Moline City Hall is located at 619 16th Street, Moline, IL 61265.
In 1841, David B. Sears built a crude brush and stone dam on the Mississippi River from the Illinois shore to a point near the eastern end of Arsenal Island. This dam provided waterpower to sawmills and gristmills at each end of the dam. The first settlement consisted of about 65 people and thirteen buildings and was called Rock Island Mills; it was centered on the dam and the waterpower site was the deciding factor in its location.
In 1843 the village was officially platted and named Moline; however, the records were destroyed by fire, and Moline was incorporated again as a village in 1848. Moline was incorporated as a city in 1872 when its population was about 4,700 persons.
Moline's situation with respect to river traffic was less favorable than that of either Rock Island or Davenport. It was located some distance to the side of the main channel, and lay opposite one of the rock ledges which formed the rapids. However, it possessed advantages for the development of power from the rapid advantages which neither Rock Island nor Davenport could equal. The narrow channel between the Illinois shore and Arsenal Island provided an excellent site for a simple dam. Moline grew because of industries dependent on the development of the power site, and it thus owes its existence in large measure to the river and the rapids.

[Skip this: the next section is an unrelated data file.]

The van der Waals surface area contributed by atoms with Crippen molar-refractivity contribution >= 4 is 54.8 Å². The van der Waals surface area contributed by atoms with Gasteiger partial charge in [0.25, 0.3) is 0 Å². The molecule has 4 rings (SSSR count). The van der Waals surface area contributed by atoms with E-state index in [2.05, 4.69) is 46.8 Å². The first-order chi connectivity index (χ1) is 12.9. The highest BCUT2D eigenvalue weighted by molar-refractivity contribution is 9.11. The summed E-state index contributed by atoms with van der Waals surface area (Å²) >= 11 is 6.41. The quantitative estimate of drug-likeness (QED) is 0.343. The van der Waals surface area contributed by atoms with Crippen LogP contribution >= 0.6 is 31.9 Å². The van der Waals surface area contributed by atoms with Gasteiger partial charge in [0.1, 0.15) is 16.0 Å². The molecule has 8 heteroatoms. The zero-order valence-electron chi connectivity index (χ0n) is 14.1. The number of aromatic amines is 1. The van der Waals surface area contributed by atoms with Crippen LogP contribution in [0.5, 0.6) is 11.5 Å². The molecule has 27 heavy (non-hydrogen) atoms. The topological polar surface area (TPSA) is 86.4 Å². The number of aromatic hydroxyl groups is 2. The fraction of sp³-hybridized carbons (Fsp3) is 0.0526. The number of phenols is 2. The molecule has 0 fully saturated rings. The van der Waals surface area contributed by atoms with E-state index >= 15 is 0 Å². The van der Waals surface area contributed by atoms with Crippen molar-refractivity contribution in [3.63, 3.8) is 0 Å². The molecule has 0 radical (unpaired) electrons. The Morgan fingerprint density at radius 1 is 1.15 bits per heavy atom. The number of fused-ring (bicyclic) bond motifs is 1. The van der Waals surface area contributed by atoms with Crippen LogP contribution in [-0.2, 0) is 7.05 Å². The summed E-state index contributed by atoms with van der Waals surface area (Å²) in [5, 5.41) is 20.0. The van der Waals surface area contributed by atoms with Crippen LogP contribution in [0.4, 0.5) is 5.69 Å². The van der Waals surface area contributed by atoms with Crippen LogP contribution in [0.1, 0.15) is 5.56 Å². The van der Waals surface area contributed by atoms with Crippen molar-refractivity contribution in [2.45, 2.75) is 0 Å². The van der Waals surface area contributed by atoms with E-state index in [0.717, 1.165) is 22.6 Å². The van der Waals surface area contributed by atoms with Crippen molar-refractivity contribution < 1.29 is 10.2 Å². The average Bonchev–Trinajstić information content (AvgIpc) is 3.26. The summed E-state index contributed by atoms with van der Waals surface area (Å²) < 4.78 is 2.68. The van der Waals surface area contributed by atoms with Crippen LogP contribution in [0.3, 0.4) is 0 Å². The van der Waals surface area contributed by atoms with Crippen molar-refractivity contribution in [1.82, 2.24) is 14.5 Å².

A number of notable events characterized industrial growth in Moline up to 1900. One of these was the building of the railroads. The first railroad bridge across the Mississippi River was built in 1856, and by 1879 three railroads passed through Moline, Rock Island, and Davenport. The construction of the railroads greatly stimulated the settlement of many thousands of acres of agricultural land to the west, which were not readily accessible otherwise. New farms needed lumber for houses, barns, and fences, and agricultural implements, furniture, and other household equipment. This emerging market contributed to the development of two industries important to the early growth of Moline.
The outstanding industrial development during the period was the growth of lumbering. In 1853 there were five sawmill and woodworking industries in Moline, three in Davenport, and two in Rock Island. Employing about 200 workers in 1854, this lumber industry grew to employ more than 2,000 people by 1888. Logs were floated down the Mississippi River from the forests of Minnesota and Wisconsin, and the lumber products of the mills moved by rail to inland markets in the treeless areas of the Great Plains.
Perhaps the most notable event during this period, from the standpoint of manufacturing, occurred in 1847, when John Deere moved his plow manufacturing works to Moline from Grand Detour, Illinois. Attracted by the waterpower available at Moline, the transportation facilities afforded by the Mississippi River, and the large market area tributary to the river, Deere opened a small factory below the Moline dam. The development of the agricultural implement industry in the late 1800's was almost as spectacular as that of the lumber industry. Of the five implement factories operating in the three cities in 1887, Deere and Company was the leading manufacturer. From one small forge building the plant expanded until its buildings covered more than eight acres in 1882; mechanical improvements and inventions increased the scope of its production from plows to a variety of agricultural implements. In 1892 the company employed 1,000 workers and produced 150,000 implements.